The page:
Depending on the kind of flour used, the taste of gluten-free bread will vary from mild to strong, and others may be sweet or nutty. For example, rice flour has a lighter, sweeter flavour than sorghum flour. It is advisable to try different types of gluten-free bread to see which one is to your taste.

Xanthan gum is usually added to gluten-free bread to improve its viscosity or ‘stickiness’. Xanthan gum is a food additive used as a gluten substitute. It is a man-made, nondigestible powder that mixes well with water and helps to improve the texture of gluten-free bread.

Best gluten-free bread in your diet

The best gluten-free bread will differ from person to person, but to make this decision easier, it helps to consider:

  1. Nutritional content

Before making your purchase, compare the nutritional content of different kinds of gluten-free bread, paying particular attention to fibre (the higher the better), sugars (the lower the better) and vitamins and minerals (the higher the better).

  1. The price

Gluten-free bread can be more expensive than regular bread, particularly the more popular types. The gluten-free bread you choose will need to fit into your budget.

  1. The taste

As stated before, different types of gluten-free bread will have different tastes. Some may be to your preference, while others may not be at all.


While most supermarkets will usually have gluten-free bread, some types may be more difficult to find or may only be available online.

Difference between regular bread and gluten-free bread

What are the differences between regular bread and gluten-free bread?

Gluten breadGluten-free bread
TextureSoft and spongy due to gluten’s elastic propertiesMore brittle though helped by the addition of xanthan gum
TasteIs made from wheat flour and tends to have a uniform taste without flavouringIs made from different types of flours, leading to the possibility of a variety of tastes
VolumeBigger volumeMore dense
Shelf-lifeMaintains sponginess for longerBecomes more brittle in a shorter period of time


Gluten is an elastic protein found in cereals like wheat, which is used to make pasta, bread and cakes. Gluten gives regular bread its soft, spongy texture but it can also cause digestive problems for people with coeliac disease or other gluten sensitivities. It can affect our hormone levels and mood when accompanied by other factors. Gluten-free bread is made from cereals that don’t contain any gluten in them and differs from regular bread in texture, taste, volume and shelf-life.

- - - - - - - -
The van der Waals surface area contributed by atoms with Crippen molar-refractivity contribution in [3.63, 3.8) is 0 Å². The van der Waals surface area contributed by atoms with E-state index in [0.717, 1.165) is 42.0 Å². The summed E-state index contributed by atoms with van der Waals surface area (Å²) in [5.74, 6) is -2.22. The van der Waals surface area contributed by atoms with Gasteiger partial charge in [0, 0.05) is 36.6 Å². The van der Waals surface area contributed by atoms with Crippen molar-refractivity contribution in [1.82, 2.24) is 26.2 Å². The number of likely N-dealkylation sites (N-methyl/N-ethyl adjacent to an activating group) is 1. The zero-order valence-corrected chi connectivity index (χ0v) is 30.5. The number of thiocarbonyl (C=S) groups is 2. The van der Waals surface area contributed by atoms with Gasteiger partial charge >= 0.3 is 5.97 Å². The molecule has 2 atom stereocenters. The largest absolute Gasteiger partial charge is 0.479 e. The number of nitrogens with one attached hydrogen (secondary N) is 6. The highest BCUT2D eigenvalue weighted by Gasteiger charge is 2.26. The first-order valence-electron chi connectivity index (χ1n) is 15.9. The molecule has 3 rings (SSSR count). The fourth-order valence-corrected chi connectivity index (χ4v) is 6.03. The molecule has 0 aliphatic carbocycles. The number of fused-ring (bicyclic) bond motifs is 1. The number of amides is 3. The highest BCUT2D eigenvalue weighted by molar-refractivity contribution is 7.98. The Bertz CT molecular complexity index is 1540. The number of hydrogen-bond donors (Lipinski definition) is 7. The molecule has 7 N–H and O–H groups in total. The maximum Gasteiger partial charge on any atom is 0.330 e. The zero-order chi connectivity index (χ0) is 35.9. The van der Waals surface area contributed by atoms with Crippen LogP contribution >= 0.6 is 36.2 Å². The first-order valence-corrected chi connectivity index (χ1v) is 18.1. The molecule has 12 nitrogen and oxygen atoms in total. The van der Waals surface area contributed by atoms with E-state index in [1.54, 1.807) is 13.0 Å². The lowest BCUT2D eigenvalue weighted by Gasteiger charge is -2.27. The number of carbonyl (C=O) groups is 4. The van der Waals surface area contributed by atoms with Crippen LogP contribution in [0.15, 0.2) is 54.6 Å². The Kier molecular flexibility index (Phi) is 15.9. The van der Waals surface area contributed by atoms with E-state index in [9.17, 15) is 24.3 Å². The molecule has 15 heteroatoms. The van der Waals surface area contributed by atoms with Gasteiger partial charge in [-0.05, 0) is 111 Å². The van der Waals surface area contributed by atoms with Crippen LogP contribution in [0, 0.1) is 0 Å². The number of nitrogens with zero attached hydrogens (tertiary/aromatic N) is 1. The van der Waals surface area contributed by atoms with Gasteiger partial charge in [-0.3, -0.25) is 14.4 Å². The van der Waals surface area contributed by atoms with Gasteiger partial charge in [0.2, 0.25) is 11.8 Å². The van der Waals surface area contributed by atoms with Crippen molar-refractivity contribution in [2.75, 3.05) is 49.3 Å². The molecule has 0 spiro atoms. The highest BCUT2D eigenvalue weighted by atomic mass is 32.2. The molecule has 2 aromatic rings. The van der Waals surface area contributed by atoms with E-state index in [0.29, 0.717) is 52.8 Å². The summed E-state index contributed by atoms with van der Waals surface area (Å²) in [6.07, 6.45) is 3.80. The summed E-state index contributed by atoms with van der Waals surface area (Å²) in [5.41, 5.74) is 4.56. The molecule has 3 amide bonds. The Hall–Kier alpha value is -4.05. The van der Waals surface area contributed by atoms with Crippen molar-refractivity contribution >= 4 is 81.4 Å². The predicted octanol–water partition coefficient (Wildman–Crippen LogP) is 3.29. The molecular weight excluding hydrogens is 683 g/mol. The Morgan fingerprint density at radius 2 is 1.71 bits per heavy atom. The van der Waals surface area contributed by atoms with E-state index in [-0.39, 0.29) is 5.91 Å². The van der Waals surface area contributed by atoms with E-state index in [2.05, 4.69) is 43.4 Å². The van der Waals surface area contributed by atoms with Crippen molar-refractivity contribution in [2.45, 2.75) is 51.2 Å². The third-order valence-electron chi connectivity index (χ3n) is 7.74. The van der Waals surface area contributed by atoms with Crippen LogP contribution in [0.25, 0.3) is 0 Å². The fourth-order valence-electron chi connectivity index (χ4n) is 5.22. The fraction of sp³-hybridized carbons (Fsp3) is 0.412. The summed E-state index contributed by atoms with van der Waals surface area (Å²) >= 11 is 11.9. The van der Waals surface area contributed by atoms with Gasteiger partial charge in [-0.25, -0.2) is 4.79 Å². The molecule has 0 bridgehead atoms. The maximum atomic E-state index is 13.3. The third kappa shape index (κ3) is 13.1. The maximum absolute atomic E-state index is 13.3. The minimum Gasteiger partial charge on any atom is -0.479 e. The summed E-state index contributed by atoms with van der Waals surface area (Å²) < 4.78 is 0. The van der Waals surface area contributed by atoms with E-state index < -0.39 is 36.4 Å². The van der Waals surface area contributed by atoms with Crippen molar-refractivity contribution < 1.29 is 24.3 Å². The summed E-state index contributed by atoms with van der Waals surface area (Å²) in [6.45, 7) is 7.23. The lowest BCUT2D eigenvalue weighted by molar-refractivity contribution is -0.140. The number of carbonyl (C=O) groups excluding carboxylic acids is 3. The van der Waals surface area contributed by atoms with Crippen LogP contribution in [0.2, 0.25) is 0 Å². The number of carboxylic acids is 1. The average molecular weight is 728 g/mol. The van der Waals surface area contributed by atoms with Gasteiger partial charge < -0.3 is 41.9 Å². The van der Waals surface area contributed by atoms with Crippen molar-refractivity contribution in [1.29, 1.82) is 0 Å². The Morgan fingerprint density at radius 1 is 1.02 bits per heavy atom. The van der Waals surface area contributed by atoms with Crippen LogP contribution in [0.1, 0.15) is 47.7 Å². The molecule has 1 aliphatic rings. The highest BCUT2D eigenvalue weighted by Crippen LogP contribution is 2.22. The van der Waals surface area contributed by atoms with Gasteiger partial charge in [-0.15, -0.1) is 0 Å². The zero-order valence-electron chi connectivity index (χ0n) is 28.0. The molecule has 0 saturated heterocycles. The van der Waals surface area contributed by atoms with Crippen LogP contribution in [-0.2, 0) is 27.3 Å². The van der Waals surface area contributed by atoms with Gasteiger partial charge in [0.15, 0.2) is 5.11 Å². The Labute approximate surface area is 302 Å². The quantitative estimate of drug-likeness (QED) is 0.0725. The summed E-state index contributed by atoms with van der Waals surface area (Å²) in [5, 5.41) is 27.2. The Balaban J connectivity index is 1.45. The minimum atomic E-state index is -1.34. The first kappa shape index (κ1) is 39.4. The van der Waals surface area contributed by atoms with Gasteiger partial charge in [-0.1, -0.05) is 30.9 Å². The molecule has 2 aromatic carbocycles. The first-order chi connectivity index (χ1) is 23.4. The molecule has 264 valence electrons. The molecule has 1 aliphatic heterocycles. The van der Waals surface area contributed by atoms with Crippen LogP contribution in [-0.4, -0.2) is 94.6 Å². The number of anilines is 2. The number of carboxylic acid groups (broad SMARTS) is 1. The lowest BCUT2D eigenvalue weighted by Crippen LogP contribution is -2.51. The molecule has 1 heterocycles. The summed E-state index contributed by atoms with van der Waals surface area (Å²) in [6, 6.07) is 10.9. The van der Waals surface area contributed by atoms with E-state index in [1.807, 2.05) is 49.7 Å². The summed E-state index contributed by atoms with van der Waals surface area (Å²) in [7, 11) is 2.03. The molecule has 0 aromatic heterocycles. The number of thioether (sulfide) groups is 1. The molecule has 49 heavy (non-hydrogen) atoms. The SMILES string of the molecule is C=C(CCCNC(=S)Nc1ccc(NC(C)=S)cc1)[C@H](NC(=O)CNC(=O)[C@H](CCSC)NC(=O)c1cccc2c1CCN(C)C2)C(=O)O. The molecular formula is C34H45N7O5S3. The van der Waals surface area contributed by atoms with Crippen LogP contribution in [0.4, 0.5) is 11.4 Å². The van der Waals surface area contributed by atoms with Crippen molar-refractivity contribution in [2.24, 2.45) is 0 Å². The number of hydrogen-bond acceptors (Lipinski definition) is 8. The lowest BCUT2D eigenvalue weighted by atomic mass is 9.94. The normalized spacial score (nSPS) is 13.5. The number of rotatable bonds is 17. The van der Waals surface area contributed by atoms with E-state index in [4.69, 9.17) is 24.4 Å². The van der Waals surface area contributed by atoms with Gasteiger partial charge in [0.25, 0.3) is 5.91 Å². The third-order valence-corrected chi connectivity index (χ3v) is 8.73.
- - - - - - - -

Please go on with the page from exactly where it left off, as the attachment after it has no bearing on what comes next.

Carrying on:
1. Xhakollari V, Canavari M, Osman M. Why people follow a gluten-free diet? An application of health behaviour models. Appetite [Internet]. 2021 Jun 1 [cited 2023 Jan 5];161:105136. Available from: https://www.sciencedirect.com/science/article/pii/S0195666321000441
  2. Catassi C, Alaedini A, Bojarski C, Bonaz B, Bouma G, Carroccio A, et al. The overlapping area of non-celiac gluten sensitivity (Ncgs) and wheat-sensitive irritable bowel syndrome (Ibs): an update. Nutrients [Internet]. 2017 Nov [cited 2023 Jan 5];9(11):1268. Available from: https://www.mdpi.com/2072-6643/9/11/1268
  3. Stovern S, Metelmann L, Milstroh J. Perceived stress, cortisol, breath hydrogen, and gastrointestinal symptoms after consumption of gluten and inulin in adults with and without irritable bowel syndrome. Celebrating Scholarship and Creativity Day [Internet]. 2022 Apr 21; Available from: https://digitalcommons.csbsju.edu/ur_cscday/181
  4. Peters SL, Biesiekierski JR, Yelland GW, Muir JG, Gibson PR. Randomised clinical trial: gluten may cause depression in subjects with non-coeliac gluten sensitivity - an exploratory clinical study. Aliment Pharmacol Ther [Internet]. 2014 May [cited 2023 Jan 5];39(10):1104–12. Available from: https://onlinelibrary.wiley.com/doi/10.1111/apt.12730
  5. Arnone D, Chabot C, Heba AC, Kökten T, Caron B, Hansmannel F, et al. Sugars and gastrointestinal health. Clinical Gastroenterology and Hepatology [Internet]. 2022 Sep 1 [cited 2023 Jan 5];20(9):1912-1924.e7. Available from: https://www.sciencedirect.com/science/article/pii/S1542356521013057
  6. Häuser W, Janke KH, Klump B, Gregor M, Hinz A. Anxiety and depression in adult patients with celiac disease on a gluten-free diet. World J Gastroenterol [Internet]. 2010 Jun 14 [cited 2023 Jan 5];16(22):2780–7. Available from: https://www.ncbi.nlm.nih.gov/pmc/articles/PMC2883134/
This content is purely informational and isn’t medical guidance. It shouldn’t replace professional medical counsel. Always consult your physician regarding treatment risks and benefits. See our editorial standards for more details.

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Karabo Sibasa

Doctor of Philosophy - PhD, Psychology,The University of Manchester

Karabo has a BSc in Biochemistry and is currently doing a PhD in Psychology at the University of Manchester. She has a background in teaching and research, and is interested in health, science communication and education.